eA: Ah! Define 'same'!
DC: If, as in this eBay example, the successful POST creates a server-side copy with its own new URI, then the Item, Invoice, etc, must have some uniquely identifying information on it. It could perhaps have a Message-ID header or get cheap, unique URIs minted for it from the server in advance. Alternatively, when the POSTed resource already has a URI itself on the 'client', then it's obviously the same each time it's POSTed.
When used as state notification, POST must be idempotent; repeatable.
So if the initial POST fails, just keep POSTing until you can see the appropriate response, whatever that may be in business terms. On the pull or poll side, keep GETing until you see what you expect.
eA: So that's another issue you're side-stepping by dumping it into the business logic?!
DC: Only the business logic knows the following things: what signifies receipt of the notification; if it matters that the state didn't get through; how frequently to push or poll; whether it matters that state is out of date and by how much; and when to give up and tell someone.
Set the push or pull frequency and total number according to the business logic's view of the importance of that state transfer. Set cache control according to your domain's tolerance of stale data.
It's just like in real life: if something I sent doesn't get a response - in a form that is completely dependent on the type of recipient - then, after a time - which is also completely dependent on the type of recipient - I'll chase it up.
eA: Can't REST give any support here at all?
DC: Well, it would be easy enough to write a REST support library that implemented a simple API for specifying your constraints on a successful state transfer.
eA: Now, when you're a site like eBay, dealing with money all the time, you need the assurance that transactions give you. You need to make sure accounts are always consistent. But I suppose, like before, you're going to tell me that it'll all be fine in the end, right?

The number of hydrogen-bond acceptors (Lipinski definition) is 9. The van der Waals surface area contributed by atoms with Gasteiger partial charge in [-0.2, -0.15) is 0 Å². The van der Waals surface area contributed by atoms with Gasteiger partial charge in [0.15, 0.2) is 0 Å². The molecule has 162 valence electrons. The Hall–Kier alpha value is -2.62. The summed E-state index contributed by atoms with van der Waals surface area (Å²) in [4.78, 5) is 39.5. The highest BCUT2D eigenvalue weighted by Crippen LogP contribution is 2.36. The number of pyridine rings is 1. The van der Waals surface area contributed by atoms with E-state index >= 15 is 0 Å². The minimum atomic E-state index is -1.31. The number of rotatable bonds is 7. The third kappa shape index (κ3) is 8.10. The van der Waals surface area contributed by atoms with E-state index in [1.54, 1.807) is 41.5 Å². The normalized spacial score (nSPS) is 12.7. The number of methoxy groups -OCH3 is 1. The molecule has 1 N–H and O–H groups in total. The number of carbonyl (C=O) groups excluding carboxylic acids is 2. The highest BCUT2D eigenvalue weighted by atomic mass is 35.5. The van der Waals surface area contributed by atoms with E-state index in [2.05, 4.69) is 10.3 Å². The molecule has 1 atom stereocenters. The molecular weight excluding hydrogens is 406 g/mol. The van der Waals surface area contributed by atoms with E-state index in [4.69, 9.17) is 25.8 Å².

DC: Hold on. Let's not mix up financial transactions and database transactions! We'll first talk about the need for atomic units of work. Then see how to support financial transaction business logic.
Also, we're talking about units of work in public view, not hidden behind resources. Inside, it's up to a resource to ensure that its integrity and consistency are maintained through its interactions with others, and it's free to use transactions to achieve that internally if it wants, without exposing that to its clients.
eA: OK - so now say that it'll all be fine in the end!
DC: In a distributed system, you have to decide on what to give up out of Consistency, Availability and Partition Tolerance.
I have to say that eBay are actually fully clued here: that was a paper about 'BASE' by Dan Pritchett, Technical Fellow at eBay, in which he discusses the benefits of Eventual Consistency - i.e., knowing that it'll all be fine in the end! Especially if you tidy things up eventually.
eA: Gah! Ya got me there!
DC: Essentially, the rule of thumb is, use ACID internally, use BASE externally.
We're back to the inevitable inversion from internal imperative thinking to external declarative thinking.
As an imperative programmer you're inclined to want to take your internal programming style out into the distributed world - to think single-thread, central control: 'begin - do work - commit'.
But the importance of Availability and Partition Tolerance in distributed systems usually outweighs the importance of Consistency, leading the wise architect to a more relaxed, less imperative, more declarative approach.
eA: Such as REST.
DC: Indeed. REST without transaction support.